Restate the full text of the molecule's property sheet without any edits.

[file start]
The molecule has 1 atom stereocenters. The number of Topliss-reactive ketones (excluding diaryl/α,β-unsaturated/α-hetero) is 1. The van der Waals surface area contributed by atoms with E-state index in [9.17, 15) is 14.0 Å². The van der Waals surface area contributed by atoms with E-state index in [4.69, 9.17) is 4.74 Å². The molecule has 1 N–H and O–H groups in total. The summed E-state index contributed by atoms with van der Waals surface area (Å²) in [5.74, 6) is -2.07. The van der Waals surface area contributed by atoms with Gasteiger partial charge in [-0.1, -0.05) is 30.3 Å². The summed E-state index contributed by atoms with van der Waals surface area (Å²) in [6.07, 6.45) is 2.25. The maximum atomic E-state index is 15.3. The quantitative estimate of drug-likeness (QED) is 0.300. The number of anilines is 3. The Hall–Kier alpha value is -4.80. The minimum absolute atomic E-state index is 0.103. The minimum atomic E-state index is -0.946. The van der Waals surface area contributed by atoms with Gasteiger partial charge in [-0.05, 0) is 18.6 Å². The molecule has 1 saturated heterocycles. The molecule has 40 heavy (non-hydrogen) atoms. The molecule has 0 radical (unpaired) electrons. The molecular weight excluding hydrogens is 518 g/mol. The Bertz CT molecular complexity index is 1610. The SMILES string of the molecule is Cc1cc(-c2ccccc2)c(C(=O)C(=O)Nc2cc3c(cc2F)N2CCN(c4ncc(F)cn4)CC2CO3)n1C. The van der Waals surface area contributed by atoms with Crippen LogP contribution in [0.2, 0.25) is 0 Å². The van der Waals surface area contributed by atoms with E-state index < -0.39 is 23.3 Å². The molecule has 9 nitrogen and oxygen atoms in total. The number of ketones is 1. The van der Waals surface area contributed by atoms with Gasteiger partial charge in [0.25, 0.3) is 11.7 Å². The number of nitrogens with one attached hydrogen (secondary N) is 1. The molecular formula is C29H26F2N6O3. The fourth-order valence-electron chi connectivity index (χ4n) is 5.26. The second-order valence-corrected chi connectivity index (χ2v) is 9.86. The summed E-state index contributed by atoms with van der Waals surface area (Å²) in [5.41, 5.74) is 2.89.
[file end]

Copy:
The molecule has 1 atom stereocenters. The number of Topliss-reactive ketones (excluding diaryl/α,β-unsaturated/α-hetero) is 1. The van der Waals surface area contributed by atoms with E-state index in [9.17, 15) is 14.0 Å². The van der Waals surface area contributed by atoms with E-state index in [4.69, 9.17) is 4.74 Å². The molecule has 1 N–H and O–H groups in total. The summed E-state index contributed by atoms with van der Waals surface area (Å²) in [5.74, 6) is -2.07. The van der Waals surface area contributed by atoms with Gasteiger partial charge in [-0.1, -0.05) is 30.3 Å². The summed E-state index contributed by atoms with van der Waals surface area (Å²) in [6.07, 6.45) is 2.25. The maximum atomic E-state index is 15.3. The quantitative estimate of drug-likeness (QED) is 0.300. The number of anilines is 3. The Hall–Kier alpha value is -4.80. The minimum absolute atomic E-state index is 0.103. The minimum atomic E-state index is -0.946. The van der Waals surface area contributed by atoms with Gasteiger partial charge in [-0.05, 0) is 18.6 Å². The molecule has 1 saturated heterocycles. The molecule has 40 heavy (non-hydrogen) atoms. The molecule has 0 radical (unpaired) electrons. The molecular weight excluding hydrogens is 518 g/mol. The Bertz CT molecular complexity index is 1610. The SMILES string of the molecule is Cc1cc(-c2ccccc2)c(C(=O)C(=O)Nc2cc3c(cc2F)N2CCN(c4ncc(F)cn4)CC2CO3)n1C. The van der Waals surface area contributed by atoms with Crippen LogP contribution in [0.2, 0.25) is 0 Å². The van der Waals surface area contributed by atoms with E-state index < -0.39 is 23.3 Å². The molecule has 9 nitrogen and oxygen atoms in total. The number of ketones is 1. The van der Waals surface area contributed by atoms with Gasteiger partial charge in [0.25, 0.3) is 11.7 Å². The number of nitrogens with one attached hydrogen (secondary N) is 1. The molecular formula is C29H26F2N6O3. The fourth-order valence-electron chi connectivity index (χ4n) is 5.26. The second-order valence-corrected chi connectivity index (χ2v) is 9.86. The summed E-state index contributed by atoms with van der Waals surface area (Å²) in [5.41, 5.74) is 2.89.